By Hana Namrouqa – Feb 10,2016

AMMAN — Authorities have unveiled four major violations on water resources in west Amman’s Wadi Al Seer, where suspects dug illegal wells inside their houses and an auto repair shop.

The suspects sold the stolen water to the public, an official at the Water Ministry, who spoke on condition of anonymity, said on Wednesday, noting that the water is unfit for human consumption.

“The four violations were discovered on Tuesday in Wadi Al Seer. The ministry and a security convoy of eight armoured vehicles raided the locations after obtaining search warrants from west Amman’s prosecutor general,” the official told The Jordan Times.

The first violation entailed drilling a well in a room inside the house, constructing a cement trench that channels 200 cubic metres of water per hour into a sealed pool adjacent to the house and constructing a pipeline to fill the stolen water into tankers.

Authorities sealed the well and referred the case’s legal documents to the prosecutor to arrest the violator.

In another house in Wadi Al Seer, authorities also sealed two wells, the official said, noting that one of the wells was drilled inside the house while the other was in the garden.

“The violator extracted water using submersible pumps and filled tankers via 200-metre-long pipelines,” the official said, highlighting that the wells have also been sealed.

Meanwhile, at an adjacent location, authorities also discovered an illegal well at a car oil change station.

The well was drilled in the trench used for changing cars’ oil, according to the official, who noted that after inspection, authorities found that the stolen water was being pumped via pipelines extended beneath the facility.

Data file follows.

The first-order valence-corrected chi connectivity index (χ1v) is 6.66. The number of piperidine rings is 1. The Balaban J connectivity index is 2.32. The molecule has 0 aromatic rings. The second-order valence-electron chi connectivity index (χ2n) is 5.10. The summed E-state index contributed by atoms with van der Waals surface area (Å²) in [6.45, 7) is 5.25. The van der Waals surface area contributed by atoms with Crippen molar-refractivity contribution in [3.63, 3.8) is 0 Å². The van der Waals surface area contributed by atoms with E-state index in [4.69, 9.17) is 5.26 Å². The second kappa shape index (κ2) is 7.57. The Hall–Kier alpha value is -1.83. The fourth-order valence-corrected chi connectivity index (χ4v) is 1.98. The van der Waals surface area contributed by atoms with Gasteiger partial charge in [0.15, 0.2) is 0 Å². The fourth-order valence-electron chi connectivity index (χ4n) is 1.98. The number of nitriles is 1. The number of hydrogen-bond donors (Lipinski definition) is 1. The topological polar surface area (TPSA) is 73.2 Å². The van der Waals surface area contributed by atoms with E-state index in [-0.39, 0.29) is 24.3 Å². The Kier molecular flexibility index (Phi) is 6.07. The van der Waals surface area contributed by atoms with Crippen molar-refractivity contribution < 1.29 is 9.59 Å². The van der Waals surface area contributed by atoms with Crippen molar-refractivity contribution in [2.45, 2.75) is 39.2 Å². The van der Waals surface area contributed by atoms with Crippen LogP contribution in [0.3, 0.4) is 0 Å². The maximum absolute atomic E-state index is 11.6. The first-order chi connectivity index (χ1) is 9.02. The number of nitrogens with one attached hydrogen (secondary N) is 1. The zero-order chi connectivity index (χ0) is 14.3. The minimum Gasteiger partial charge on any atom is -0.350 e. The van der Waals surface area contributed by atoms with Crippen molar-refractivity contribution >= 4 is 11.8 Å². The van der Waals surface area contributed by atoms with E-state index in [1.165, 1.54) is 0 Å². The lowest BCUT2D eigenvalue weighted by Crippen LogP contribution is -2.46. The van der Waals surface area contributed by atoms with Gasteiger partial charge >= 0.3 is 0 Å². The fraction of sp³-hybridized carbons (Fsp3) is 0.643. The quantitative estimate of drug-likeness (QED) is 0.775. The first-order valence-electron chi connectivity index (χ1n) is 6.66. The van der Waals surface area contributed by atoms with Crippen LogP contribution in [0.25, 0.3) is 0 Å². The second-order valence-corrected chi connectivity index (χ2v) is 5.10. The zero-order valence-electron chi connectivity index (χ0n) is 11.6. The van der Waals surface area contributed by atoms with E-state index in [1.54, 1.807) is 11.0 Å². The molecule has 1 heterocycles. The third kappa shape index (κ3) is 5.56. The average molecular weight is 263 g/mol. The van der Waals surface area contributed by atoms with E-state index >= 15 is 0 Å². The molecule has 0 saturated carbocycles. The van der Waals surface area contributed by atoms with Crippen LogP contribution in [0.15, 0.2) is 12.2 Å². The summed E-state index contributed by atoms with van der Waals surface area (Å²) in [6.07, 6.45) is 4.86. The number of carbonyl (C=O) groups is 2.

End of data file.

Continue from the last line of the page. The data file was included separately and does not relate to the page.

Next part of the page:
“The suspect was arrested on Wednesday morning and is being interrogated,” the official said.

Under the fourth violation, also in Wadi Al Seer, the violator directed water from a spring via a sealed water canal, which channelled the water into a covered pool inside his house, the official said.

Also on Tuesday morning, the ministry and security authorities confiscated a drilling rig in Ramtha, some 90km north of Amman, and sealed the well.

“The equipment was confiscated, while investigation is under way to locate the owner of the land and those involved in the illegal action,” the official said.

The ministry banned the drilling of wells in 1997 to limit random pumping of water and preserve aquifers from depletion and salinity.

Water theft in Jordan is blamed for 70 per cent of water loss, according to the ministry, which seeks to save an estimated 35-50 million cubic metres of water stolen or wasted via illegal fixtures and the drilling of illegal wells.

The amended Water Authority of Jordan Law stipulates stiffer penalties against those who abuse any element of the water system.

Those who abuse water carriers and mains, wastewater, pumping, purification or desalination stations; or cause the pollution of water resources, pipes or stations used for drinking water; and dig or are involved in the digging of wells without obtaining a licence, face a prison sentence of up to five years and fines up to JD7,000.

In addition, violators of water and wastewater projects are jailed for up to three years and fined up to JD5,000, under the law.

All penalties are doubled in the case of repeat offences.
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